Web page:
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Legislative Assembly for the ACT: 2014 Week 7 Hansard (5 August) . .

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MR BARR: These projects, of course, bring a range of benefits to service delivery within the territory, focusing on areas of health, the justice system and also public transportation. There are a number of projects that are contained within the government's forward infrastructure agenda that not only contribute to the social and cultural life of the city but also add to our capacity to deliver services in a cost-effective way.

The rollout of these projects over the rest of this decade and beyond will contribute significantly to employment opportunities and will also leverage new private sector investment into our economy. The projects that are aligned with the city plan, the city to the lake work, obviously have significant opportunities for private sector investment. That investment is being sought internationally, nationally and locally, and with tremendous success. In recent times we have seen significant international interest. The purchase of all five sites associated with the Campbell 5 land release is a good indication of the level of international interest in investment in Canberra. We will continue to pursue this through the Invest Canberra arm of the Economic Development Directorate, as well as the work that the Chief Minister and I are undertaking in China, South-East Asia, North America and other key investment markets for the ACT.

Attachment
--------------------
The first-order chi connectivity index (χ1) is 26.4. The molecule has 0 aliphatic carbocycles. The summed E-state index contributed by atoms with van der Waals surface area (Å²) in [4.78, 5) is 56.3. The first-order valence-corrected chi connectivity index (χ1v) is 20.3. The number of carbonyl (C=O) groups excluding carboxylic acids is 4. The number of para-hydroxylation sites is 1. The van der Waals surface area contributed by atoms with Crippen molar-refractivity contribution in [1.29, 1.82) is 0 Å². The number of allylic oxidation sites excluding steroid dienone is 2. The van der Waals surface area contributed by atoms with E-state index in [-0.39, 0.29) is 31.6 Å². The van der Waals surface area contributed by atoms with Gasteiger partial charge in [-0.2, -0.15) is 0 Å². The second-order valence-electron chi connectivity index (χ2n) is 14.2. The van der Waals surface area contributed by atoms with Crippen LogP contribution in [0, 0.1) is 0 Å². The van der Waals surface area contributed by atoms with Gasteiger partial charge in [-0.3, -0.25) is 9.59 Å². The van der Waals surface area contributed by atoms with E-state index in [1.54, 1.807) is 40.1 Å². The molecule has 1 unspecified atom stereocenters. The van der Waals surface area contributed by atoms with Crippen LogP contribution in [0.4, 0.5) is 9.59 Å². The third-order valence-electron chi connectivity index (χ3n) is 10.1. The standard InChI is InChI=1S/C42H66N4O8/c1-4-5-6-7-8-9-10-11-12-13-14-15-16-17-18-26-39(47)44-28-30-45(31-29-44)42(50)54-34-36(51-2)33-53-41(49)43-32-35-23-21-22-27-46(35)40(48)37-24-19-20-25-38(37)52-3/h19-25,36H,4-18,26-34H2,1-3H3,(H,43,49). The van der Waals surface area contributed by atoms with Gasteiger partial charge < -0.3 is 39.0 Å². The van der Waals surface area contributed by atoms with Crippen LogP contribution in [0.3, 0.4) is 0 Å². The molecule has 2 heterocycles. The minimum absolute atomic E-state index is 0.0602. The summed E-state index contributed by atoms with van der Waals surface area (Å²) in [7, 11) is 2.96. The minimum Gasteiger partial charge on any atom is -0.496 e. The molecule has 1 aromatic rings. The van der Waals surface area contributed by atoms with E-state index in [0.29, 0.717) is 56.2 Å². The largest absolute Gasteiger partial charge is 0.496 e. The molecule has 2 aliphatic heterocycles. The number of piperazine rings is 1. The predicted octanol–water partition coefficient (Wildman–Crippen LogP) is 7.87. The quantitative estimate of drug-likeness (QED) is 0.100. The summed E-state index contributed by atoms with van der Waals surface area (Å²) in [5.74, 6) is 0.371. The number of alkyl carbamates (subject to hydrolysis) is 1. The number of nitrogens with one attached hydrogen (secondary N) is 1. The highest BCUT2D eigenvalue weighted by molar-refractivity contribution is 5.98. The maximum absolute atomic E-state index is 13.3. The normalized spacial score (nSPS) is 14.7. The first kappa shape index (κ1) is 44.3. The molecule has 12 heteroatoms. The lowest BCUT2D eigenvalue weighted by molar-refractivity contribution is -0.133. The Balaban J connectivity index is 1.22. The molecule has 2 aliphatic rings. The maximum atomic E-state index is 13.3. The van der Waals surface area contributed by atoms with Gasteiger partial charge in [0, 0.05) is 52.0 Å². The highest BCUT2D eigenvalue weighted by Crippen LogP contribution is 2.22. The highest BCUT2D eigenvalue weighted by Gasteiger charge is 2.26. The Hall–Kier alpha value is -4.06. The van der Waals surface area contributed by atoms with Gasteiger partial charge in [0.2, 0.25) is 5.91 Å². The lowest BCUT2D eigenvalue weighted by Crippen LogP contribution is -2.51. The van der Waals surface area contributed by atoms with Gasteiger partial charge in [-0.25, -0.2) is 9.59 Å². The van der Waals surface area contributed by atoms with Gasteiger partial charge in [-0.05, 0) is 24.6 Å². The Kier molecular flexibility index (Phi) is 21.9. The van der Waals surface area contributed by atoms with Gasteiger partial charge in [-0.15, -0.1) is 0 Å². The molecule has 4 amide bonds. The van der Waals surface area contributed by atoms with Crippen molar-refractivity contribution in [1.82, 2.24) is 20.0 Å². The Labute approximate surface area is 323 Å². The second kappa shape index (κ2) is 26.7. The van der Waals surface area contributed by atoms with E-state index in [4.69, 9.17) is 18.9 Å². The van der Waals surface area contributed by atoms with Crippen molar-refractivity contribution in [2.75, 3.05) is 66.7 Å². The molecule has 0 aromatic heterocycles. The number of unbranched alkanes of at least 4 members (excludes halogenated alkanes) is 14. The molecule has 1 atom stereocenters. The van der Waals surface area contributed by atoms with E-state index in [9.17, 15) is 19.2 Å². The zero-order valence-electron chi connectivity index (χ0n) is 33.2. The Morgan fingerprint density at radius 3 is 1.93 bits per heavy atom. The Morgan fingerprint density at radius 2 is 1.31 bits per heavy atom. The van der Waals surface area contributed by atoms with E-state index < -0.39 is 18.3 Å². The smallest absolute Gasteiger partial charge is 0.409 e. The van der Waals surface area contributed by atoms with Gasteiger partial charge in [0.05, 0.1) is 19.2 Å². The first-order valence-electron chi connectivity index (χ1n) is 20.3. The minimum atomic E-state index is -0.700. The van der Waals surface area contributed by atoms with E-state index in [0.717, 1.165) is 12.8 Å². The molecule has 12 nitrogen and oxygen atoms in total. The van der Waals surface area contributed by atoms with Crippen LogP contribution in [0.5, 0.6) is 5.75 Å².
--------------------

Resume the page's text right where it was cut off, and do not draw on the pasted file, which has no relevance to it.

MADAM SPEAKER: A supplementary question, Mr Coe.

MR COE: Treasurer, what BCR does Treasury require for each of these projects to get off the ground?

MR BARR: That will vary depending on the nature of the project. Some obviously are social infrastructure and so have a variety of benefits to the community beyond just the economic. Things of that vein include the convention centre, new stadia facilities and new hospitals, for example, none of which would have an anticipated economic return to the government. They may have a return to the territory, but it would be difficult to quantify all of those in the longer term. So in terms of social procurement we look at a range of factors.

In terms of investment in infrastructure that might generate a return to the budget, we would certainly be looking for a return greater than one.

Budget—ICT cost savings

MR DOSZPOT: My question is to the Treasurer. Treasurer, you announced savings of approximately $93.6 million over four years with a focus on generating these through the use of digital and online technology. What proportion of these savings will be derived through the government's ICT initiatives?

MR BARR: Over time, a significant proportion. We are certainly looking at the opportunity to have the bulk of transactions with the territory government undertaken utilising digital means, be that through apps and smartphone payments or online on the web. We recognise that the cost of a face-to-face transaction with the ACT government is approximately $10 per transaction. That can be reduced to 1c, or thereabouts, per transaction if it is undertaken online.

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